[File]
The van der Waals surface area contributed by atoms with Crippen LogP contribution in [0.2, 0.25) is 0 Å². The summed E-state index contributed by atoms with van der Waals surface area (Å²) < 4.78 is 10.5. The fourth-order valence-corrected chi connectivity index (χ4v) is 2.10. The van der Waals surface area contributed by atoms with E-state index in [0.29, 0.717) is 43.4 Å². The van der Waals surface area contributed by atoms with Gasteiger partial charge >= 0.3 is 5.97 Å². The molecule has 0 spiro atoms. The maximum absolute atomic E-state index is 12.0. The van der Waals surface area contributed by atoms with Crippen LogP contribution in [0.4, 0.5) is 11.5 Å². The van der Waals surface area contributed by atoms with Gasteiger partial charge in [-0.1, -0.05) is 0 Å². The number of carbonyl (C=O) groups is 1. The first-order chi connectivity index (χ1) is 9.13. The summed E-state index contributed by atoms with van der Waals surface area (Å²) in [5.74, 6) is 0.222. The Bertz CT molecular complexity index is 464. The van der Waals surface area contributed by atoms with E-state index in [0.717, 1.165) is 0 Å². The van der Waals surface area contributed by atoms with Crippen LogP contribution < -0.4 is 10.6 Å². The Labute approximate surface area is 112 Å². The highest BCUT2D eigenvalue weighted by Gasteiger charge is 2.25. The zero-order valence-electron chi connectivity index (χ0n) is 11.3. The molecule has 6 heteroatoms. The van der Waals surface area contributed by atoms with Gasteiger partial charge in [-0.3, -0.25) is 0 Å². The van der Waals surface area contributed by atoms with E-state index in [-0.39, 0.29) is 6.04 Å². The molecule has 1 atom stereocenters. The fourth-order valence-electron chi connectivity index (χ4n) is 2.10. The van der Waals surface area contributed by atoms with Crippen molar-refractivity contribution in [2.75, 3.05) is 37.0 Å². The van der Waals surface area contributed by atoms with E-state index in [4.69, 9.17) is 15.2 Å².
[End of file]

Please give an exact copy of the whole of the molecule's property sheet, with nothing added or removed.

The van der Waals surface area contributed by atoms with Crippen LogP contribution in [0.2, 0.25) is 0 Å². The summed E-state index contributed by atoms with van der Waals surface area (Å²) < 4.78 is 10.5. The fourth-order valence-corrected chi connectivity index (χ4v) is 2.10. The van der Waals surface area contributed by atoms with E-state index in [0.29, 0.717) is 43.4 Å². The van der Waals surface area contributed by atoms with Gasteiger partial charge >= 0.3 is 5.97 Å². The molecule has 0 spiro atoms. The maximum absolute atomic E-state index is 12.0. The van der Waals surface area contributed by atoms with Crippen LogP contribution in [0.4, 0.5) is 11.5 Å². The van der Waals surface area contributed by atoms with Gasteiger partial charge in [-0.1, -0.05) is 0 Å². The number of carbonyl (C=O) groups is 1. The first-order chi connectivity index (χ1) is 9.13. The summed E-state index contributed by atoms with van der Waals surface area (Å²) in [5.74, 6) is 0.222. The Bertz CT molecular complexity index is 464. The van der Waals surface area contributed by atoms with E-state index in [0.717, 1.165) is 0 Å². The van der Waals surface area contributed by atoms with Crippen LogP contribution < -0.4 is 10.6 Å². The Labute approximate surface area is 112 Å². The highest BCUT2D eigenvalue weighted by Gasteiger charge is 2.25. The zero-order valence-electron chi connectivity index (χ0n) is 11.3. The molecule has 6 heteroatoms. The van der Waals surface area contributed by atoms with Gasteiger partial charge in [-0.3, -0.25) is 0 Å². The van der Waals surface area contributed by atoms with E-state index in [-0.39, 0.29) is 6.04 Å². The molecule has 1 atom stereocenters. The fourth-order valence-electron chi connectivity index (χ4n) is 2.10. The van der Waals surface area contributed by atoms with Crippen molar-refractivity contribution in [2.75, 3.05) is 37.0 Å². The van der Waals surface area contributed by atoms with E-state index in [4.69, 9.17) is 15.2 Å².